Keep your eyes on the weight-loss prize. Many people rolled out of bed this week determined to kick-start the new year by losing weight
Many people rolled out of bed this week determined to kick-start the new year by losing weight.
Some want to shed pounds because they're on the brink of developing type 2 diabetes, their knees hurt or their blood pressure is too high. Others want their clothes to fit less snugly. Still others were shocked by the number on the bathroom scale.
If you are one of these people, experts have some helpful advice to get you started.
Research shows that no one motivation is better than another in determining success, says Gary Foster, director of the Center for Obesity Research and Education at Temple University in Philadelphia. The key is to find the right motivation for you so you do the "hard work" involved in losing weight, he says. "It could be 100 different things."
Throughout your efforts, you have to keep that motivation front and center and remind yourself of why you are doing this, he says.
Sometimes people are gung-ho in the beginning, especially after they lose 10 to 15 pounds, but then their interest starts to wane when they have to work harder and consume fewer calories to keep on losing, Foster says.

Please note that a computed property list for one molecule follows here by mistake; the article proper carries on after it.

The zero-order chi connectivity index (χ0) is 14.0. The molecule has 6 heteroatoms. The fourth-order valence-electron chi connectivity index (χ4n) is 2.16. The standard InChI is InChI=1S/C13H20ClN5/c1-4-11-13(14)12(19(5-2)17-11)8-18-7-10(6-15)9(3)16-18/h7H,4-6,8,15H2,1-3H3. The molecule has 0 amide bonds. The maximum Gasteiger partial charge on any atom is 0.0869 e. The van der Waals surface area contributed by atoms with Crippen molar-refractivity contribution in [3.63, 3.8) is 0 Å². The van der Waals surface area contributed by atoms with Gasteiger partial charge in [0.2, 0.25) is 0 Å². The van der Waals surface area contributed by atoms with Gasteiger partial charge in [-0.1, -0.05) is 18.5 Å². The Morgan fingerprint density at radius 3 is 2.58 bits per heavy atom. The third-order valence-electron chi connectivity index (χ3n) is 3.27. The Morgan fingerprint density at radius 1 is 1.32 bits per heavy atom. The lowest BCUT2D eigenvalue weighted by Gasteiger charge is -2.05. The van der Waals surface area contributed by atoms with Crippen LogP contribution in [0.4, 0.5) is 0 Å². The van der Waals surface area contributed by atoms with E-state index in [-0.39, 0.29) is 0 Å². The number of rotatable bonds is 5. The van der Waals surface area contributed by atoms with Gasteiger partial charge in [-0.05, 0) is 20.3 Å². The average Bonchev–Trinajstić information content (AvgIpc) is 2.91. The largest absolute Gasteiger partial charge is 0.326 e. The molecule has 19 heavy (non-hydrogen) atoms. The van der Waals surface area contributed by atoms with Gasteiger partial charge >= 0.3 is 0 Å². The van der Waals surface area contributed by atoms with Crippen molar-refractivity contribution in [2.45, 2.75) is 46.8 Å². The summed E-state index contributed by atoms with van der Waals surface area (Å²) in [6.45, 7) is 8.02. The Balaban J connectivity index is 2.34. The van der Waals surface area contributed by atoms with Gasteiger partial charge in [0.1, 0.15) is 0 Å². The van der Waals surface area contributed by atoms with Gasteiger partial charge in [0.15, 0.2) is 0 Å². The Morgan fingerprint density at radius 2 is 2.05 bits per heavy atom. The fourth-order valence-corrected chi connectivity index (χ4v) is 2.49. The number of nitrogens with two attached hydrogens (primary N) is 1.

If you lose 10% of your body weight, you need to consume 10% fewer calories than you were eating to maintain that lower weight, he says.
When you hit a bump in the road, don't let it get you down, says Dawn Jackson Blatner, a registered dietitian in Chicago and blogger at yourlife.usatoday.com.
Learn from it, think through how to do it better next time and move on, she says. People who just beat themselves up when they don't do well lose their motivation end up quitting, she says.
Here are some keys to success:
•Keep a food journal. Research shows dieters who keep a journal lose twice as much weight as those who don't. If after a few months you get tired of it, then at least try to write down your intake at the times of day that you're mostly likely to eat too much, Foster says.
•Step on the scale regularly. Weigh yourself at least once week and no more than once a day, he says.
•Get a weight-loss buddy. This might be your significant other, a co-worker, a registered dietitian, a family member or a friend, Blatner says. Your buddy can offer encouragement, try new recipes with you and exercise with you.
•Set realistic goals. Blatner advises aiming to lose half a pound to 2 pounds a week. If you're not losing that much, look for "calorie sabotages," such as big portions, sweets, sugary beverages and alcoholic drinks, she says.
She recommends aiming to lose 5% of your starting weight in three months and 10% in six months. "At that point, you can reassess if you want to continue to put more effort into weight loss. Even weight maintenance is hard work."WEIGHT LOSS